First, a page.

Alberto Matellán

Chief economist of MAPFRE Inversión

 

Euphoria has returned to the markets with dizzying upturns across the major global indices. The media outlets are all agreed on one point: the reason for this change in trend is Biden’s victory in the US and progress with the vaccine. But Alberto Matellán, Chief Economist at MAPFRE Inversión, wants to go further. In an interview with Radio Intereconomía’s A Media Sesión program, he recognizes that “the undercurrent of the market has changed, as have the fundamentals.” But, in his view, this new sentiment was not produced by the vaccine itself, rather this “news is reminding investors that there’s a world after Covid.” “In a few years we’ll have either forgotten [about Covid] or learned to live with it as we do other illnesses”, he adds.

Along with the vaccine, the Democratic victory has been welcomed by most of the international community. “The mere occurrence of elections has a positive impact because they reduce uncertainty and are followed by a sense of calm,” explains Matellán. But the expert also views the fact that the chambers are divided, particularly the Senate, as a positive “because this will not lead to extreme and potentially harmful economic proposals.”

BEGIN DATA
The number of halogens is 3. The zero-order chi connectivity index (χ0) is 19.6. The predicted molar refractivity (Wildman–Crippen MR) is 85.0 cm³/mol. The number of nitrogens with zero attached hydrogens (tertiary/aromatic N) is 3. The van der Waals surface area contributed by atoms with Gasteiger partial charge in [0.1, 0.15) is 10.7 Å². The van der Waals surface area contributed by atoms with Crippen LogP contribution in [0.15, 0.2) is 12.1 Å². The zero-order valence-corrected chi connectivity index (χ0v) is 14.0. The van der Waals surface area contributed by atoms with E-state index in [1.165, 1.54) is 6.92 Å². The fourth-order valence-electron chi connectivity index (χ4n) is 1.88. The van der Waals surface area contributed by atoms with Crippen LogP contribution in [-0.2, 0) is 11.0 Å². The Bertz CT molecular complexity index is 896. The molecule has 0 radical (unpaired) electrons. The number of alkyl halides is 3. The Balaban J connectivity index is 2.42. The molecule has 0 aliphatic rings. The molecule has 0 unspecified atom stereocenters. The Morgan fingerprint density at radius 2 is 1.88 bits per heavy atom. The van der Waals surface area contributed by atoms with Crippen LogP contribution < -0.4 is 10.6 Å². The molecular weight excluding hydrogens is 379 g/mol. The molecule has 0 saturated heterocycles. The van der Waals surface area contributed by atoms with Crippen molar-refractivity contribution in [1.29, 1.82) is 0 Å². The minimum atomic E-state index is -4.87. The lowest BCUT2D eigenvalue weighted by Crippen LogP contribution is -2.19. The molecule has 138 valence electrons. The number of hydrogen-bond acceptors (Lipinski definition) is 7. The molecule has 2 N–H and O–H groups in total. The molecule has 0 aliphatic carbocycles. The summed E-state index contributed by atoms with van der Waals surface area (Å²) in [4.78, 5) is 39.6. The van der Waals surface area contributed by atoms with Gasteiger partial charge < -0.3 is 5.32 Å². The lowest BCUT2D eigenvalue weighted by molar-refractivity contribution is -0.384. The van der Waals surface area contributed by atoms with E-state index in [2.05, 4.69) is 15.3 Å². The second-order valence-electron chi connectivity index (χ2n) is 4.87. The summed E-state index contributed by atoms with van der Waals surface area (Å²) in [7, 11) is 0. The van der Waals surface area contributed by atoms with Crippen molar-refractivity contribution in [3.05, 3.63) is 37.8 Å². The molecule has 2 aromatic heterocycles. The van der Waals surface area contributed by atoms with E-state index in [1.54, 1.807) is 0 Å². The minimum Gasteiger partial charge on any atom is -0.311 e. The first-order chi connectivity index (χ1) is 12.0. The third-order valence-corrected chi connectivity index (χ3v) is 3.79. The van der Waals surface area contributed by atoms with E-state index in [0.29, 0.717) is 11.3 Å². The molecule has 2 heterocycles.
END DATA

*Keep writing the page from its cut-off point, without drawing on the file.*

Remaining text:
These movements on the stock exchanges have produced a degree of money rotation; it has moved out of the stocks that performed best during the year into others that could come at knockdown prices. “This year, investors have been focusing on the stocks that have benefited the most from the pandemic, so as a degree of normality returns, this balances out,” says Matellán, who hopes this trend will continue. However, he warns against investing in stocks at knockdown prices because “if they are trading at those prices, it’s for a reason. Sometimes the market is wrong and this creates opportunities, but other times it is not.”

One of the sectors that more money is flowing into is banking, which has been particularly punished during the last few months. Matellán explains that default expectations have lowered as the economic outlook has improved. Interest rate expectations have also improved, which directly affects business. But, in the economist’s opinion “that doesn’t mean that banks don’t have to reinvent themselves and change their top-down models.”

Against this backdrop, investors may feel tempted to use any means to benefit from this stock market rally. But Matellán recalls that, as investors, they need to ask themselves why they’re investing and, in his view, betting or ‘playing the market’ should not be considered a good enough answer. “It’s important that it’s a decision conducive to a good night’s sleep and aligned with your personal priorities. investing shouldn’t be an end in itself; it should be a means to achieving other things, like retirement, your children’s education and so on,” he concludes.